Do you regret not buying one at the time?
When I lost my business, I did regret it, but I already had a big machine from Berthold in Germany, which took ten typists to work on it … but it wasn’t as good as the Apple Mac. Although I had that big machine that took ten typists, I still lost my business.
Did you ever learn how to use a computer?
No, I turned against it then.
Well, it hasn’t stopped you designing almost 666 typefaces!
I design with the hand and my brain. I’m still doing it by hand.
Did you enjoy running a business and being a business man, or did that take you away from being an artist and ‘talking rubbish all day’?
Yes, yes, but I was still flat out, making name plates and all sorts of different things, eh. All hand drawn. I had a lot of typesetters, including some of my daughters.
You named one of your fonts after one of your daughters didn’t you?
Yes, after one of my daughters. Marianna [Churchward Marianna and Churchward Marianna Shadow fonts]. She works at the University.
So, after you lost the business and went back to Samoa, what did you do during those years away?
I did artwork in Samoa too. I did very well there as well. When I came back [to New Zealand], I was too old to start a business again, so I started making typefaces. You know, people say I’ve done more than any other person in the history of typesetting, and I’m quite proud of that. Actually, I’m absolutely thrilled I’ve completed them. When I die, it’s up to me to leave them for human beings to use. It’s my gift to the human beings.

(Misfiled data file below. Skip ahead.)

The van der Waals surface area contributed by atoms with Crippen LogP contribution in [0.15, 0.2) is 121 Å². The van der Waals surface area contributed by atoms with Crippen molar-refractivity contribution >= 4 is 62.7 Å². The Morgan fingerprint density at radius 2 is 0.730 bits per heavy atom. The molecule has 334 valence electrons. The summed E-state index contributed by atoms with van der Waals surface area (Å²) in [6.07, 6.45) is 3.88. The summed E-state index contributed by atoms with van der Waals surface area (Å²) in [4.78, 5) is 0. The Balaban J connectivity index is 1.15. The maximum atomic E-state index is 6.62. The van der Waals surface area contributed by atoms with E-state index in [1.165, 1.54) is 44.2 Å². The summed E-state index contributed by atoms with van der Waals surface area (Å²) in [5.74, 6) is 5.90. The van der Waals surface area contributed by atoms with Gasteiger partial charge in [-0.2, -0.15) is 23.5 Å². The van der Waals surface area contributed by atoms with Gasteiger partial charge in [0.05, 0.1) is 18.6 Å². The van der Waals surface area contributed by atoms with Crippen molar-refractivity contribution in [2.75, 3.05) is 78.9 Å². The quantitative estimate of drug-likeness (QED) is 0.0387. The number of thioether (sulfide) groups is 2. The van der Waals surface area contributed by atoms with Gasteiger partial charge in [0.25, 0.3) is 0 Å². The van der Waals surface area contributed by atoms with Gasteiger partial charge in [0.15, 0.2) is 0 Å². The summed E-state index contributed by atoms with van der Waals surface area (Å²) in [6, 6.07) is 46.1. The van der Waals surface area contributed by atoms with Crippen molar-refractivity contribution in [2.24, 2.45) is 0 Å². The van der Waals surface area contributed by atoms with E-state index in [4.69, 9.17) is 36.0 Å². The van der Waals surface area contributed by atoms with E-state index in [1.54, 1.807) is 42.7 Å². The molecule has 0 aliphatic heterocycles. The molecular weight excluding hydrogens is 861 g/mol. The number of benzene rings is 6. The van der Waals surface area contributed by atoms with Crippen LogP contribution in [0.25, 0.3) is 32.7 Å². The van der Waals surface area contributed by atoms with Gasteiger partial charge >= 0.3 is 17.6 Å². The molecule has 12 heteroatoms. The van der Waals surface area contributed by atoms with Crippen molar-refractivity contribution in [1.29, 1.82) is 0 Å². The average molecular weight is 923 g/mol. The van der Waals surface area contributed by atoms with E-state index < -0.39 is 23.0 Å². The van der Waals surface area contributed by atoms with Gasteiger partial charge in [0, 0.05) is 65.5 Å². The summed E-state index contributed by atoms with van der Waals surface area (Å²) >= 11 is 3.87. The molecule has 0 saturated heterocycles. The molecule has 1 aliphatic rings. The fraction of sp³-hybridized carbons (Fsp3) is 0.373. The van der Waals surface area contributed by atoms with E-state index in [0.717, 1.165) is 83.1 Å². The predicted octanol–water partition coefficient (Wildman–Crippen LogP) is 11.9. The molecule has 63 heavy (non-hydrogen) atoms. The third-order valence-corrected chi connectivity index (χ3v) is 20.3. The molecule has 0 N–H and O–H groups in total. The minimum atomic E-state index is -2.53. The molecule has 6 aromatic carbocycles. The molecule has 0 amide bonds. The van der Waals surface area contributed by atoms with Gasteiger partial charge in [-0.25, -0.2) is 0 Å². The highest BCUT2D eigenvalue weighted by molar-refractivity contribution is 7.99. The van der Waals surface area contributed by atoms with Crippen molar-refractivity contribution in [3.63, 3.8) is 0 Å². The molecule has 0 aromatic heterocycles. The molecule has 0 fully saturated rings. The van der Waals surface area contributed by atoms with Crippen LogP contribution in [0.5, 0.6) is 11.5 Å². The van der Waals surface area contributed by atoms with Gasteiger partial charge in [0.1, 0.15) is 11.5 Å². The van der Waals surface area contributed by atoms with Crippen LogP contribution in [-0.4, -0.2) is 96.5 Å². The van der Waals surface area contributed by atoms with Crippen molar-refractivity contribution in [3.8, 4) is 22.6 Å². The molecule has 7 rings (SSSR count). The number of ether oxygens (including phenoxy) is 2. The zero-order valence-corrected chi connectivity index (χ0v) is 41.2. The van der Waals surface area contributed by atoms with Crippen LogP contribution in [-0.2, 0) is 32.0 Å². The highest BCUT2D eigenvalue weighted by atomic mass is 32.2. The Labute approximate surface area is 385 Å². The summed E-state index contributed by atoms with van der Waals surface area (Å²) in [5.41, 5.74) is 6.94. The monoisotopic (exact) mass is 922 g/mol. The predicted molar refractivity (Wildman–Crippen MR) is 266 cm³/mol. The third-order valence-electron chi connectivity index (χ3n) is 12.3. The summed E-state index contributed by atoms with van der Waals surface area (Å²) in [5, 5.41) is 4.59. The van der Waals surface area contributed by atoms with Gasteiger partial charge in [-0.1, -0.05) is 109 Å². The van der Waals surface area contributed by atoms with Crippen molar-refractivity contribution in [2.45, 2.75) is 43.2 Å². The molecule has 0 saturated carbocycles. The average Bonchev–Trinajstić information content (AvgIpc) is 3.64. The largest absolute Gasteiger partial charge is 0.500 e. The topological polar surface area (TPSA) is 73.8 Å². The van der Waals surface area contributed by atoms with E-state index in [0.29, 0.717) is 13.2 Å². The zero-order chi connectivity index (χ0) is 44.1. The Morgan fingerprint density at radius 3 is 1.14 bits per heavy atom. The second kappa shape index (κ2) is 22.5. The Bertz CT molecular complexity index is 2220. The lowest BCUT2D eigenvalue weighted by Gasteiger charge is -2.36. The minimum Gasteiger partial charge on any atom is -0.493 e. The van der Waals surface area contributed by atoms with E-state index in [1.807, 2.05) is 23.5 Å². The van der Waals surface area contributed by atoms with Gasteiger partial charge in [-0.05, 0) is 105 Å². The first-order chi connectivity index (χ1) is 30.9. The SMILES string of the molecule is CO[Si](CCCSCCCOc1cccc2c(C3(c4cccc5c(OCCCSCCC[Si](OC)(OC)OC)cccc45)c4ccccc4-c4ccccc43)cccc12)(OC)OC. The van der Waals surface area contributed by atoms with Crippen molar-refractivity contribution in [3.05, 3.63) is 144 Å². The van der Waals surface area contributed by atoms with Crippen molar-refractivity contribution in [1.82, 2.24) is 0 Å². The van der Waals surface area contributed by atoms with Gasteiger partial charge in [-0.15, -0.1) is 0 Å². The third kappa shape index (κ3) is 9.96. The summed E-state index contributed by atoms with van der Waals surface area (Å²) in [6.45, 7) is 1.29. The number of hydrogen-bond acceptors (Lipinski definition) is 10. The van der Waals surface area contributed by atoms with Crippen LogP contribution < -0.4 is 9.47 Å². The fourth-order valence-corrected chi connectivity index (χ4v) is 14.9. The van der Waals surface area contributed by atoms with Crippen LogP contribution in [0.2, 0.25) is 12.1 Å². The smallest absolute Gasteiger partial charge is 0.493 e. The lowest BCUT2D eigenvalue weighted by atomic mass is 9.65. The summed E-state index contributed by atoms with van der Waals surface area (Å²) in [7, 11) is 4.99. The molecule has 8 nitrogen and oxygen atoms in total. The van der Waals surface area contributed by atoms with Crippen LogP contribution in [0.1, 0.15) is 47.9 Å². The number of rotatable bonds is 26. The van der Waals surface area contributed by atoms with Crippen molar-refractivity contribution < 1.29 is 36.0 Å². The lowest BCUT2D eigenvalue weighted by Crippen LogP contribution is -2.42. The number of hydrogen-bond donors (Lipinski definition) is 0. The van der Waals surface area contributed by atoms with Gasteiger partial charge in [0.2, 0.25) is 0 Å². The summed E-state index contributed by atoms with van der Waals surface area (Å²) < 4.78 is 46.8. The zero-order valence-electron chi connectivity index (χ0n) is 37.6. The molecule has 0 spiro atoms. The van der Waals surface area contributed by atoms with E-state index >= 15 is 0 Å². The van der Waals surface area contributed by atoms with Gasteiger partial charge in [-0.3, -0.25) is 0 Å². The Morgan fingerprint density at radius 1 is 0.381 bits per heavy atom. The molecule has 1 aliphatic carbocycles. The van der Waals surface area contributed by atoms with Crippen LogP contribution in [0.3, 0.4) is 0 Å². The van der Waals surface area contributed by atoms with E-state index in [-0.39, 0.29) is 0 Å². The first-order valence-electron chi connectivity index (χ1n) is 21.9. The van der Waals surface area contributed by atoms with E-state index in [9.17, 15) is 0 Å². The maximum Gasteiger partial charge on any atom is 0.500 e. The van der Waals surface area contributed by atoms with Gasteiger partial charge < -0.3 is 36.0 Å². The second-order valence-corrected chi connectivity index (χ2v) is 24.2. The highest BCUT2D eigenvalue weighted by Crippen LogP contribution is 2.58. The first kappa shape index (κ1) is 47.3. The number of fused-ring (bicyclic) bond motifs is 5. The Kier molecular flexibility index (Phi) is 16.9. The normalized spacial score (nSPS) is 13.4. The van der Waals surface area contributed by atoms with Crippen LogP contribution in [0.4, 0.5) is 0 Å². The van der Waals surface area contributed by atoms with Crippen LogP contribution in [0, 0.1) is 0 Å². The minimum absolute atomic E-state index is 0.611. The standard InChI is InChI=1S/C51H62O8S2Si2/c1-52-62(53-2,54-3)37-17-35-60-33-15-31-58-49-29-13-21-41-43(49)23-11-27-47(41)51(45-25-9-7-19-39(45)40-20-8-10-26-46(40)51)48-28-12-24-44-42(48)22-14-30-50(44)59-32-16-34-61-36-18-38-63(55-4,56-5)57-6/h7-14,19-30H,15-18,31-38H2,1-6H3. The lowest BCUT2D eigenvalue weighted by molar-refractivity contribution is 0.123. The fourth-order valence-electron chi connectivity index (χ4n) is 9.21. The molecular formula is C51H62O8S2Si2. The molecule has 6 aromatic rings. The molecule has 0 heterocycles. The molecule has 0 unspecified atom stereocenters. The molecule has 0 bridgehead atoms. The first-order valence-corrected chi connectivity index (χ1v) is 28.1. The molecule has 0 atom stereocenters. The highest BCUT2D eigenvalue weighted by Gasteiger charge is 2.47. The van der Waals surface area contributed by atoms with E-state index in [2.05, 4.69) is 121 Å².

How many typefaces have you created?
Well, right now I’ve completed 654.
And I’m working on 12 more, so that will give me 666.
When you came back and started creating typefaces, was it just you pretty much working on your own?
Yes, I even lived on my own. My wife and I separated in 1987 and then I lost everything in 1988.
What kept you going during that time? That must have been extraordinarily hard. You lost your wife, you lost your business … What made you want to keep going?
I think my interest in the typefaces was too strong for me to lose my mind. Today, when I see two or three or four letters I like, I make up what’s missing. I’ve got to that stage.
How long does it take you to design a typeface?
Well, one typeface takes me 150 to 300 hours, so it’s taken three-quarters of my life … Mind you, there are some typefaces where I can see a short-cut, and it takes a lot less hours.
What takes the time? For those of us who don’t know how to go about designing a typeface, where do you start?
Well, I start by scribbling with pencil, and once I start liking a few letters, I start thinking of what’s missing …
Are your typefaces recognisable? Is there a style there?
Yeah. I‘ve done eight Maori typefaces. The Maoris tell me I shouldn’t fiddle around with their typefaces, but they haven’t got one. I’m doing them a favour, eh. When I’m dead, it becomes theirs. I called one of them Churchward Maori, one Churchward Te Papa and one Churchward Ta Tiki. They’re all in the museum [The Museum of New Zealand, Te Papa, in Wellington] and they’re very, very proud of them. I’ve also got some Samoan ones.
Any Chinese-inspired ones?
I’ve done 48 Chinese typefaces, 48 different weights … like italic.
How do you come up with an idea for a new typeface?
Like I said, if I like some letters, I start making up what’s missing.
But how do you keep coming up with new shapes for the letters?
Well, I don’t know … It happens in my head: from my head to my hand, and my hand to my paper. A lot of people are designing their typefaces with a computer and I keep telling them it’s better to design it from your head. Slowly they are telling me that I am right and they’re not so keen on using the computer for doing typefaces any more.
What is it about doing it by hand that makes it that much better?
I don’t know, I really don’t know. Well,